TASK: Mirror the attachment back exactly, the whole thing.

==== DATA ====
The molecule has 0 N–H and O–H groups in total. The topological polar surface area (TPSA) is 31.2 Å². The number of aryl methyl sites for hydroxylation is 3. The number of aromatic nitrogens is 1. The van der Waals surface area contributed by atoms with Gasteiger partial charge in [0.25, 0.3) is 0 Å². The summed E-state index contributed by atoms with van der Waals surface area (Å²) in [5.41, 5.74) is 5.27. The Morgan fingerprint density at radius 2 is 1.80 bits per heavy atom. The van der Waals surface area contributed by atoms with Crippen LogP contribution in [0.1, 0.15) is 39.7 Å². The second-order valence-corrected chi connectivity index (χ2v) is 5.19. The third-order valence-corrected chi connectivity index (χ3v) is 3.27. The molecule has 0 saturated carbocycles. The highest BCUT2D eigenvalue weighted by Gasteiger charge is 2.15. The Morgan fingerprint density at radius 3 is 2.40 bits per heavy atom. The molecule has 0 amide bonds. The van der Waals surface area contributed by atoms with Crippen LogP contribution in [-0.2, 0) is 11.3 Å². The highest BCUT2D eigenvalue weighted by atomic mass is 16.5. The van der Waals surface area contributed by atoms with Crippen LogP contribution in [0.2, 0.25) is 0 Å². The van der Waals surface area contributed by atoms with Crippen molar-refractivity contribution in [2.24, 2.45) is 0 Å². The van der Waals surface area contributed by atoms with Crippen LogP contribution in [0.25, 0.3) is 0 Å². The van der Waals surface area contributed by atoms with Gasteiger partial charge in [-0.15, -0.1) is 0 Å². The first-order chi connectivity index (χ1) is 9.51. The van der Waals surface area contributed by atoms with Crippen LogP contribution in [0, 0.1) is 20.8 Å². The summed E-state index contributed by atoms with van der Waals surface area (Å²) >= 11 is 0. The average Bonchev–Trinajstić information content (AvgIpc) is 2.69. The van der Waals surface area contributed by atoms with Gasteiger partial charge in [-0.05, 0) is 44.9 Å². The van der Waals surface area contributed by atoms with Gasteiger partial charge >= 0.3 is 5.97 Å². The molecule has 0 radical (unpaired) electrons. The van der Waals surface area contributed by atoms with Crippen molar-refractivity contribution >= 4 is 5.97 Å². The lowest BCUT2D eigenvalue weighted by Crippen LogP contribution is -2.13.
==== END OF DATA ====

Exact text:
The molecule has 0 N–H and O–H groups in total. The topological polar surface area (TPSA) is 31.2 Å². The number of aryl methyl sites for hydroxylation is 3. The number of aromatic nitrogens is 1. The van der Waals surface area contributed by atoms with Gasteiger partial charge in [0.25, 0.3) is 0 Å². The summed E-state index contributed by atoms with van der Waals surface area (Å²) in [5.41, 5.74) is 5.27. The Morgan fingerprint density at radius 2 is 1.80 bits per heavy atom. The van der Waals surface area contributed by atoms with Crippen LogP contribution in [0.1, 0.15) is 39.7 Å². The second-order valence-corrected chi connectivity index (χ2v) is 5.19. The third-order valence-corrected chi connectivity index (χ3v) is 3.27. The molecule has 0 saturated carbocycles. The highest BCUT2D eigenvalue weighted by Gasteiger charge is 2.15. The Morgan fingerprint density at radius 3 is 2.40 bits per heavy atom. The molecule has 0 amide bonds. The van der Waals surface area contributed by atoms with Crippen LogP contribution in [-0.2, 0) is 11.3 Å². The highest BCUT2D eigenvalue weighted by atomic mass is 16.5. The van der Waals surface area contributed by atoms with Crippen LogP contribution in [0.2, 0.25) is 0 Å². The van der Waals surface area contributed by atoms with Crippen molar-refractivity contribution in [2.24, 2.45) is 0 Å². The van der Waals surface area contributed by atoms with Crippen LogP contribution in [0.25, 0.3) is 0 Å². The van der Waals surface area contributed by atoms with Gasteiger partial charge in [-0.15, -0.1) is 0 Å². The first-order chi connectivity index (χ1) is 9.51. The van der Waals surface area contributed by atoms with Crippen LogP contribution in [0, 0.1) is 20.8 Å². The summed E-state index contributed by atoms with van der Waals surface area (Å²) >= 11 is 0. The average Bonchev–Trinajstić information content (AvgIpc) is 2.69. The van der Waals surface area contributed by atoms with Gasteiger partial charge in [-0.05, 0) is 44.9 Å². The van der Waals surface area contributed by atoms with Gasteiger partial charge >= 0.3 is 5.97 Å². The molecule has 0 radical (unpaired) electrons. The van der Waals surface area contributed by atoms with Crippen molar-refractivity contribution >= 4 is 5.97 Å². The lowest BCUT2D eigenvalue weighted by Crippen LogP contribution is -2.13.